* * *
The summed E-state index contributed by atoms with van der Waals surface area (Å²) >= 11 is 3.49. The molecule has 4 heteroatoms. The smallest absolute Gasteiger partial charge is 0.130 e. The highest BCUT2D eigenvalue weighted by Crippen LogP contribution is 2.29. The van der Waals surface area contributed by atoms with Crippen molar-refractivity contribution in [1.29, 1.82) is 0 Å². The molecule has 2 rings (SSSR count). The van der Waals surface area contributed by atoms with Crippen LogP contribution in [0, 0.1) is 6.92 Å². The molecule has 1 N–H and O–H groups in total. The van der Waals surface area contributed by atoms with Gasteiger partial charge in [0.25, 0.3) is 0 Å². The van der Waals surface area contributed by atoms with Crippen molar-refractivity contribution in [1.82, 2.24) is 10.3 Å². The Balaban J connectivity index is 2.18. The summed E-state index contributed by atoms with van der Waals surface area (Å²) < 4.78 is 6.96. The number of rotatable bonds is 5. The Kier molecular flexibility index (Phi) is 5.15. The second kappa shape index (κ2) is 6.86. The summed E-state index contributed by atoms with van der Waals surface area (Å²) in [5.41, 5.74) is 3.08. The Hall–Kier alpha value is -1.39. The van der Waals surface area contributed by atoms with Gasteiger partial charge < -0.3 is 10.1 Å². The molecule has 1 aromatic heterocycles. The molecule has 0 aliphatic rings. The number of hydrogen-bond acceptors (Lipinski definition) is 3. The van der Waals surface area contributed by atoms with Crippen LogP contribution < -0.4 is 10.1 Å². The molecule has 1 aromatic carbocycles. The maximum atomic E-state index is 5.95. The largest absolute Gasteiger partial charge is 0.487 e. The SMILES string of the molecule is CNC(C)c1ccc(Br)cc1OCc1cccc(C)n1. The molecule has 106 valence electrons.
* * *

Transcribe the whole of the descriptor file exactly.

The summed E-state index contributed by atoms with van der Waals surface area (Å²) >= 11 is 3.49. The molecule has 4 heteroatoms. The smallest absolute Gasteiger partial charge is 0.130 e. The highest BCUT2D eigenvalue weighted by Crippen LogP contribution is 2.29. The van der Waals surface area contributed by atoms with Crippen molar-refractivity contribution in [1.29, 1.82) is 0 Å². The molecule has 2 rings (SSSR count). The van der Waals surface area contributed by atoms with Crippen LogP contribution in [0, 0.1) is 6.92 Å². The molecule has 1 N–H and O–H groups in total. The van der Waals surface area contributed by atoms with Gasteiger partial charge in [0.25, 0.3) is 0 Å². The van der Waals surface area contributed by atoms with Crippen molar-refractivity contribution in [1.82, 2.24) is 10.3 Å². The Balaban J connectivity index is 2.18. The summed E-state index contributed by atoms with van der Waals surface area (Å²) < 4.78 is 6.96. The number of rotatable bonds is 5. The Kier molecular flexibility index (Phi) is 5.15. The second kappa shape index (κ2) is 6.86. The summed E-state index contributed by atoms with van der Waals surface area (Å²) in [5.41, 5.74) is 3.08. The Hall–Kier alpha value is -1.39. The van der Waals surface area contributed by atoms with Gasteiger partial charge < -0.3 is 10.1 Å². The molecule has 1 aromatic heterocycles. The molecule has 0 aliphatic rings. The number of hydrogen-bond acceptors (Lipinski definition) is 3. The van der Waals surface area contributed by atoms with Crippen LogP contribution < -0.4 is 10.1 Å². The molecule has 1 aromatic carbocycles. The maximum atomic E-state index is 5.95. The largest absolute Gasteiger partial charge is 0.487 e. The SMILES string of the molecule is CNC(C)c1ccc(Br)cc1OCc1cccc(C)n1. The molecule has 106 valence electrons.